Newman’s basement is a testament to the interdisciplinary tangle that metaLAB has created. After showing us the stencils, she unrolls a large paper panel, one of five from an earlier, hanging version of “Moral Labyrinth.” She weighs it down with a pile of books about artificial intelligence and the ethics of superpowered technology.

Sarah Newman shows the first version of the Moral Labyrinth, a series of ten foot red wall panels displayed in a Berlin museum. This interactive ethical and philosophical installation plays with ideas of permanence, interactivity, and space through its use of material.
Sarah Newman shows the first version of the Moral Labyrinth, a series of ten foot red wall panels displayed in a Berlin museum. This interactive ethical and philosophical installation plays with ideas of permanence, interactivity, and space through its use of material. By Chloe I. Yu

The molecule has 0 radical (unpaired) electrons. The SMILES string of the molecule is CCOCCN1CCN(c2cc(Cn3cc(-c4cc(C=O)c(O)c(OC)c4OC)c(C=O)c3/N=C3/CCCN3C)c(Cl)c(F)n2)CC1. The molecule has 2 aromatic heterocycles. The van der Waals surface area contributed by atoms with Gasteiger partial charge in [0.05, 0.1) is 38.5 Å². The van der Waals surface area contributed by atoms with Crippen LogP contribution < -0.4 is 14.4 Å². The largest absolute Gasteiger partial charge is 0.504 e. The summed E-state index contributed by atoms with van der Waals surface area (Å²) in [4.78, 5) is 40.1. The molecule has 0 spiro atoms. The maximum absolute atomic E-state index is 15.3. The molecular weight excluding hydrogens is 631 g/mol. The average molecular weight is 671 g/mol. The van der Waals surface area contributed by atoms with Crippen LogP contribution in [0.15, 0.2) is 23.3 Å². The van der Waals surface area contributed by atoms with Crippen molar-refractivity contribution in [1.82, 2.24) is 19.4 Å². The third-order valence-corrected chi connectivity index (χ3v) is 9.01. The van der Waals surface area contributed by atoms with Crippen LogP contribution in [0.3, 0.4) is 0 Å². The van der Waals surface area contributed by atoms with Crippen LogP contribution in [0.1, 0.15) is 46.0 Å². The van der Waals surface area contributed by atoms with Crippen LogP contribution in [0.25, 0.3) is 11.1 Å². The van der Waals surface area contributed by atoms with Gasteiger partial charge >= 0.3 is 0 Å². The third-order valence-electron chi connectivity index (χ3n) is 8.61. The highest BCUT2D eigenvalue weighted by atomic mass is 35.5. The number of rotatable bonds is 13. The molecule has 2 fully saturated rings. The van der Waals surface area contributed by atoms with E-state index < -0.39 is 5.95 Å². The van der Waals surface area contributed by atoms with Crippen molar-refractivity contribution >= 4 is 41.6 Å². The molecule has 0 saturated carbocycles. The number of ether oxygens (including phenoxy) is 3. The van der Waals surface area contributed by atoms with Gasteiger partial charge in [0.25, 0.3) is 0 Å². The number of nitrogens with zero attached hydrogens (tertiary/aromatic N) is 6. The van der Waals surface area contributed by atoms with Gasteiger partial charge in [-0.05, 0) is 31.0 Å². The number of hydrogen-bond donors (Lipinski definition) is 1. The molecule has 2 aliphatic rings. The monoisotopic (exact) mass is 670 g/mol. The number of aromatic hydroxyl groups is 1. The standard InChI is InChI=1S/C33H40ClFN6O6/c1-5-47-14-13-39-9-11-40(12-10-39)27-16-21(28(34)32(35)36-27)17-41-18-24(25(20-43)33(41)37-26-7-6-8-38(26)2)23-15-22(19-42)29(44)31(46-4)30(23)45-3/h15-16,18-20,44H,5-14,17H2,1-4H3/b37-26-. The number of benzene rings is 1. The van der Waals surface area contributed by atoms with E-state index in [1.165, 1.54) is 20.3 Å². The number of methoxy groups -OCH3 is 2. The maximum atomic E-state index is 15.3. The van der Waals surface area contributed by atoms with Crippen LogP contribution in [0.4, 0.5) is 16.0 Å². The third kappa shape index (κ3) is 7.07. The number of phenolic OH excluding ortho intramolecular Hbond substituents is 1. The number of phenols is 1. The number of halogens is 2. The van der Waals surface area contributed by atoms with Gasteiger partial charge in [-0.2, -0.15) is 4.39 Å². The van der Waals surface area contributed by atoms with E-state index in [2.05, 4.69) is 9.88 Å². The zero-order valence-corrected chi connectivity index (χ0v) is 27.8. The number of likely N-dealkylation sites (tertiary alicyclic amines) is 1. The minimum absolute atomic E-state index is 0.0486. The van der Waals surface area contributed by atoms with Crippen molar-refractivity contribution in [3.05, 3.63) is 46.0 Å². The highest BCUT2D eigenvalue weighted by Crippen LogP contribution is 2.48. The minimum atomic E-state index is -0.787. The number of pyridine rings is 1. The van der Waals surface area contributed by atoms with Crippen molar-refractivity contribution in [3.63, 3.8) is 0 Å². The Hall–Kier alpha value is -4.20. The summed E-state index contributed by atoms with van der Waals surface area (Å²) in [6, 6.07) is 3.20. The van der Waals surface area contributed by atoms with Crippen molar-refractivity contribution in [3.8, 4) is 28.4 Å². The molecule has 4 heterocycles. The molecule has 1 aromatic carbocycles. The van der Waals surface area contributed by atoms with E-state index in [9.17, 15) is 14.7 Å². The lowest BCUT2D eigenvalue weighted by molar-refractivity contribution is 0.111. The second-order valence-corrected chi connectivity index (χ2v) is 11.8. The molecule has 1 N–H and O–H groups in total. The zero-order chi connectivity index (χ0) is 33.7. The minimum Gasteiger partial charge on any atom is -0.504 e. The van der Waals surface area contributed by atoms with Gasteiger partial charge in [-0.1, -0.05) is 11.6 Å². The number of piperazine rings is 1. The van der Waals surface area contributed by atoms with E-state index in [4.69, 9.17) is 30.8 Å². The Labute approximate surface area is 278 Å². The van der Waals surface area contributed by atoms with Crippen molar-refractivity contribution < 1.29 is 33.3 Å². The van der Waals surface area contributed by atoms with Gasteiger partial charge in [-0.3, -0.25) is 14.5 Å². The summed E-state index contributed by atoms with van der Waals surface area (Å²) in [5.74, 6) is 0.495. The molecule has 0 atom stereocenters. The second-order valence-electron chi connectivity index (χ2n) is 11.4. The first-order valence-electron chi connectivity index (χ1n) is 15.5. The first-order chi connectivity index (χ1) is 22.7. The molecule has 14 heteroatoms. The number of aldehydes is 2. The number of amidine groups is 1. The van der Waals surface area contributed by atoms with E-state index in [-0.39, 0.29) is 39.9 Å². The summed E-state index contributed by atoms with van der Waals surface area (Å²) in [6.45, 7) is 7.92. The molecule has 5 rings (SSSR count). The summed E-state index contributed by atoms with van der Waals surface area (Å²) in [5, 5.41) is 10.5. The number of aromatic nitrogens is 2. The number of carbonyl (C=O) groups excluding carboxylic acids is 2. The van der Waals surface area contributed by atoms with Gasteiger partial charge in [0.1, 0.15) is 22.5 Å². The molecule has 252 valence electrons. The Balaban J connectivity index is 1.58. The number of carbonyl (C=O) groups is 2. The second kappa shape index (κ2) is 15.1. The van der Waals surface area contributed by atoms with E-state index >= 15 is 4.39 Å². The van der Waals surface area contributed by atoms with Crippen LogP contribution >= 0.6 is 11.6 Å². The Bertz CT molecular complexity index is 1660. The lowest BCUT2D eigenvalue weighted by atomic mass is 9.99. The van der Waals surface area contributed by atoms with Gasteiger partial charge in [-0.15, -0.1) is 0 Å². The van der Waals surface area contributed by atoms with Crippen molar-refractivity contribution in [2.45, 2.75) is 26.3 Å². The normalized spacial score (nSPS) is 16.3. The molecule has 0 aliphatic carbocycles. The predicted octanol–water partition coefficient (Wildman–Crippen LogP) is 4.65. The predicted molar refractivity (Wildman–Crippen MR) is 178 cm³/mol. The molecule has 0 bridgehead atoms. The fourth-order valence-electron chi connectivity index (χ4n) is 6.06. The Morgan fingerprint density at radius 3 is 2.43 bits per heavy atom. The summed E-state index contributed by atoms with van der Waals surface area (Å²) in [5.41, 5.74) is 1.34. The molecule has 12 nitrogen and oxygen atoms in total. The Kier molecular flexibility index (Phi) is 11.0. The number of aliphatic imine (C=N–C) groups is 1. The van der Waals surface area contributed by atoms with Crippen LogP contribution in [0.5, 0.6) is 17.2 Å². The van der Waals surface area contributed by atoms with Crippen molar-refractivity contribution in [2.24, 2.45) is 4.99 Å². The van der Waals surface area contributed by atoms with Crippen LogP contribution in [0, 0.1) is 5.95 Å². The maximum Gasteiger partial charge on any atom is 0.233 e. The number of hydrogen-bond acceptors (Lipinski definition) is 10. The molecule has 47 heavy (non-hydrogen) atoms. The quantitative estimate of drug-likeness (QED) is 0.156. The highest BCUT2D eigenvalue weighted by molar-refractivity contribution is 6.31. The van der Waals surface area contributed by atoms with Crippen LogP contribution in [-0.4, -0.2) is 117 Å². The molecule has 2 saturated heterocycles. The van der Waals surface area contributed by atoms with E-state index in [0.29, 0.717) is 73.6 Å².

She describes the questions that make up the labyrinth, which are designed to be Socratic. “You’re not supposed to answer,” she says. “They don’t have a right or wrong answer, but they’re meant to be suggestive and getting you to think, and maybe lead you down a path.

On the panel, one question stands out: “Are there some things we just cannot know?”

Clarification: March 18, 2019

A previous version of this article attributed the "Alterspace" project to metaLAB. To clarify, Harvard's Library Innovation Lab collaborated with metaLAB to create the project.

— Magazine writer Anna Kate E. Cannon can be reached at anna.cannon@thecrimson.com. Follow her on Twitter at @ae_cannon.

— Magazine writer Maya H. McDougall can be reached at maya.mcdougall@thecrimson.com. Follow her on Twitter at @MayaMcDougall12.